As Andrew begins to open up to Sam and his friends and see the value of his life, the movie is filled with delightful scenes, such as when Sam and Andrew go for a late-night swim with some friends. Andrew can’t swim (“there’s a few normal childhood activities I missed out on,” he says), prompting one of his friends to declare that he looks “like a wet beaver.” As the others cavort in the pool, Sam joins Andrew in the shallow end, upon which they discuss what it means to realize for the first time that your childhood house is no longer your home and that you cannot recapture that feeling until you create your own family.
This is a particularly delicate subject for Andrew, whose family life was destroyed by an incident in his youth. Angry at his mother’s constant depression and his family dynamics, he pushed her against a dishwasher when he was nine. Because the door had become unlatched, she felt backwards on the open door and hit her head on the counter, paralyzing her from the waist down. In response, he was medicated, then at sixteen sent away to a boarding school, after which he did not return home.
Is the reason for the icy relationship between Andrew and his father the former’s action or the latter’s inability to forgive? Did the latter try to ignore the problem by having Andrew medicated and sent away, or did Andrew refuse to let his father into his world and tell him what was wrong with him? To the movie’s credit, it doesn’t present simple answers to these questions. Even after Andrew finally sits down and opens up the wounds with his father, it lets us draw our own conclusions.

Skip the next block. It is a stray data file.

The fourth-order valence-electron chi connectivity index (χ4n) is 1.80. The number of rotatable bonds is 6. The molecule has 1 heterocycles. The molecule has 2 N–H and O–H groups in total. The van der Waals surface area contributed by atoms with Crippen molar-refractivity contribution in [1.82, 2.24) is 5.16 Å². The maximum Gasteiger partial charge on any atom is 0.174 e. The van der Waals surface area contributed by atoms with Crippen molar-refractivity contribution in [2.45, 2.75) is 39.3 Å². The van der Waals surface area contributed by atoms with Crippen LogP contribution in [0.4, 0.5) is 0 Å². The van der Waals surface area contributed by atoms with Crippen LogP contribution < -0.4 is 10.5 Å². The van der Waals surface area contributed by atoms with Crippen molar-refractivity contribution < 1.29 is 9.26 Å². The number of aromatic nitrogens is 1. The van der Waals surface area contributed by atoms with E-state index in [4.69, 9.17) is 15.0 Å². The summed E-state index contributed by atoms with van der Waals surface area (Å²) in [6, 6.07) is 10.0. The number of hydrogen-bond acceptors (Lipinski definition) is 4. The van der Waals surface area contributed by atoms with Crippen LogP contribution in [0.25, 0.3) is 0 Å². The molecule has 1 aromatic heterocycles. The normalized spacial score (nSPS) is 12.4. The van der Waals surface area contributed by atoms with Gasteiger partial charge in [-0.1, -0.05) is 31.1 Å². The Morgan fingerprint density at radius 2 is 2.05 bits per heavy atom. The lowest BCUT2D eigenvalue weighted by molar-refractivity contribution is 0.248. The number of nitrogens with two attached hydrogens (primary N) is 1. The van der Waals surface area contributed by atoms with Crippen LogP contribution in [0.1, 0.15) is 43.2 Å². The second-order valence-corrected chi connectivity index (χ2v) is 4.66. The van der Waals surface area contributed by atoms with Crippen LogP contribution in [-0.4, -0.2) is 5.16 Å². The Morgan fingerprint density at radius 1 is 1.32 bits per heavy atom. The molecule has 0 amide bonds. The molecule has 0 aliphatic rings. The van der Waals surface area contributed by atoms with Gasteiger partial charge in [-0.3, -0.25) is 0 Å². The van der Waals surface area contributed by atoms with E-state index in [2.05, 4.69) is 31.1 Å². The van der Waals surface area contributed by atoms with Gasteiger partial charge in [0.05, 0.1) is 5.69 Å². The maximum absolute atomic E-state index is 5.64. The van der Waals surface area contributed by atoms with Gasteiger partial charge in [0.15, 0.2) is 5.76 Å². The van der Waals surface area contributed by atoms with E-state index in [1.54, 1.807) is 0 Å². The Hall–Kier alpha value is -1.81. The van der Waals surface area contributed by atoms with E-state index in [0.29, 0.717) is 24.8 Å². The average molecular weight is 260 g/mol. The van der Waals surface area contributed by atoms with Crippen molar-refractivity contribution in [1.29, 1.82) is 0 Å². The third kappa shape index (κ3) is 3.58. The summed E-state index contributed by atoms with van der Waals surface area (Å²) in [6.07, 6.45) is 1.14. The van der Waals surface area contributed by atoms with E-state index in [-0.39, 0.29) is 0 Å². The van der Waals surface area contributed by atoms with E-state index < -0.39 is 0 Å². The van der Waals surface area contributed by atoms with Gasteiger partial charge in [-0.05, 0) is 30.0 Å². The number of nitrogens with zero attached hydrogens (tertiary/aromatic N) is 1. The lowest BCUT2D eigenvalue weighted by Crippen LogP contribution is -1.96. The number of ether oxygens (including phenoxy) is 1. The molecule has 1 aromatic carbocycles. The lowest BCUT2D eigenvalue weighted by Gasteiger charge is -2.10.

Ultimately, what Andrew determines is that he’d rather be able to feel whatever emotions he has without them being suppressed—he’d rather live life to make memories and accept the negative moments when they come. Though he might not be able to get his father to realize it, he’s aware that his family was never very happy, but their greater mistake was shutting him away. “You and I are gonna be OK,” he tells his father in the scene that’s more the climax for me than the actual one. “We may not be as happy as you always dreamed we would be, but for the first time let’s just allow ourselves to be whatever it is that we are…and that’ll be better.”
What makes this resonate so strongly is not just the convincing message, but also the truth that we understand that Andrew has changed because of what he’s experienced back home. Braff strikes an excellent tone, capturing the approach that many people that age today bring to their lives. As the film progresses, the spot-on scenes occur with more and more frqeuency, the actors (Braff, Portman, Sarsgaard) developing more and more depth. Alert viewers will notice the several clever touches Braff the director adds to show what’s going on in Andrew’s mind—the opening scene, the writing on his chest, the faucets in the bathroom, etc.
I would have appreciated it if the hurt between Andrew and his father (a potentially fascinating character) was emphasized more, perhaps at the expense of some of the brief tangents the movie takes (or in addition to them; it’s not a long film). A bit too much time is spent trying to make us laugh rather than think. And the movie really should have ended about a minute before it actually did. In your mind, envision the movie ending at the 1:34:29 mark and see whether you think the themes hit home stronger.
These flaws swim around in my head every now and then until I re-watch Garden State, upon which point I forget all of them and deem it better than I last remembered. The genuine heart and intelligence that pervade the entire movie are what stay with me, and not only does everything feel appropriately connected together, it feels connected to my life. That is what can make a movie overcome anything.